The bone microstructure of extinct animals provides a host of information about their biology. Although the giant flightless dromornithid, Genyornis newtoni, is reasonably well known from the Pleistocene of Australia (until its extinction about 50–40 Ka), aside from various aspects of its skeletal anatomy and taxonomy, not much is known about its biology. The current study investigated the histology of fifteen long bones of Genyornis (tibiotarsi, tarsometatarsi and femora) to deduce information about its growth dynamics and life history. Thin sections of the bones were prepared using standard methods, and the histology of the bones was studied under normal and polarised light microscopy. Our histological analyses showed that Genyornis took more than a single year to reach sexual maturity, and that it continued to deposit bone within the OCL for several years thereafter until skeletal maturity was attained. Thus, sexual maturity and skeletal maturity were asynchronous, with the former preceding the latter. Our results further indicated that Genyornis responded to prevailing environmental conditions, which suggests that it retained a plesiomorphic, flexible growth strategy. Additionally, our analyses of the three long bones showed that the tibiotarsus preserved the best record of growth for Genyornis.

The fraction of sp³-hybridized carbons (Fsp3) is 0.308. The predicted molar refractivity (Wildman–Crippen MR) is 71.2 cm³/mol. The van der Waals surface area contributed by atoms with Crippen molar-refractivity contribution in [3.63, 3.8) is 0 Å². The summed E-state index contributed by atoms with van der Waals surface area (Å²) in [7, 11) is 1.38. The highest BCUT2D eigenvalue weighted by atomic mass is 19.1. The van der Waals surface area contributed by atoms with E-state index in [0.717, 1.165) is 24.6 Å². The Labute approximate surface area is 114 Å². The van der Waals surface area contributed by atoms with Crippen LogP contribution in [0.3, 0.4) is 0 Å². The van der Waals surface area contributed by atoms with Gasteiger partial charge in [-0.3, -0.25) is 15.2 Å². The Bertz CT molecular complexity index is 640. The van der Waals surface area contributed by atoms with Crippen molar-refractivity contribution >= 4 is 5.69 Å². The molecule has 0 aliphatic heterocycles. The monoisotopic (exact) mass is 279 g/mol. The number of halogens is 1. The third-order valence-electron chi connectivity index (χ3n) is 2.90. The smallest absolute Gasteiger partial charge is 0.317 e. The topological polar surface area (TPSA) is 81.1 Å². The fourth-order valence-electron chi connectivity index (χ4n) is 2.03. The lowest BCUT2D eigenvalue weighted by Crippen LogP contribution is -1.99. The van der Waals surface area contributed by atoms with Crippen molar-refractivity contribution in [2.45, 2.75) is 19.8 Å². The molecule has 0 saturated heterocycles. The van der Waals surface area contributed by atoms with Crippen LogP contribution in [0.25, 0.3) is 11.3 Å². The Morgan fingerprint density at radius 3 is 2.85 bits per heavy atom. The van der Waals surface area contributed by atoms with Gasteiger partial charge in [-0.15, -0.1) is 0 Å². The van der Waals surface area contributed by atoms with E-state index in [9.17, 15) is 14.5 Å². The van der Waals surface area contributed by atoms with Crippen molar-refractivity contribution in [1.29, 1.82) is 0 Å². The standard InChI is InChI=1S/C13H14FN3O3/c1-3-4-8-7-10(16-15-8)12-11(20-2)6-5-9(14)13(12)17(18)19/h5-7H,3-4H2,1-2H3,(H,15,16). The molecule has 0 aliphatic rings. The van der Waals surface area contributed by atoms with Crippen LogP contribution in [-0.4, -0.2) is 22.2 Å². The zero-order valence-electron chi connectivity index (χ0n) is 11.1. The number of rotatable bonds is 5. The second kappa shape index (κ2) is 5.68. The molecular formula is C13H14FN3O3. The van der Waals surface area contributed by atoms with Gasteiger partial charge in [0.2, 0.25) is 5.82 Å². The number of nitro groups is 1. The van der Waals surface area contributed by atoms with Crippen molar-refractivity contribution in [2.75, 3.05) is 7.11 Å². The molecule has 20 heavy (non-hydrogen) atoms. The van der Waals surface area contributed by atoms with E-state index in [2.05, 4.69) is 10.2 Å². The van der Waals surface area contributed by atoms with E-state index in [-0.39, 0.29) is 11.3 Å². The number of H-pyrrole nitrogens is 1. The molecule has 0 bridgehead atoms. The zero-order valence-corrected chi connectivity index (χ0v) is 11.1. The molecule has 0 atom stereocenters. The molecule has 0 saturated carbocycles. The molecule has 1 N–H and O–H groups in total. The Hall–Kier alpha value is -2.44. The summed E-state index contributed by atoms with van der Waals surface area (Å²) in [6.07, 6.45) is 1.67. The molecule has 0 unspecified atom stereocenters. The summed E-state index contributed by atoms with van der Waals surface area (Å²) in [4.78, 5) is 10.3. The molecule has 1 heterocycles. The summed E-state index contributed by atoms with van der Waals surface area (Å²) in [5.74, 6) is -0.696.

- Bone histology
- Pleistocene fossil bird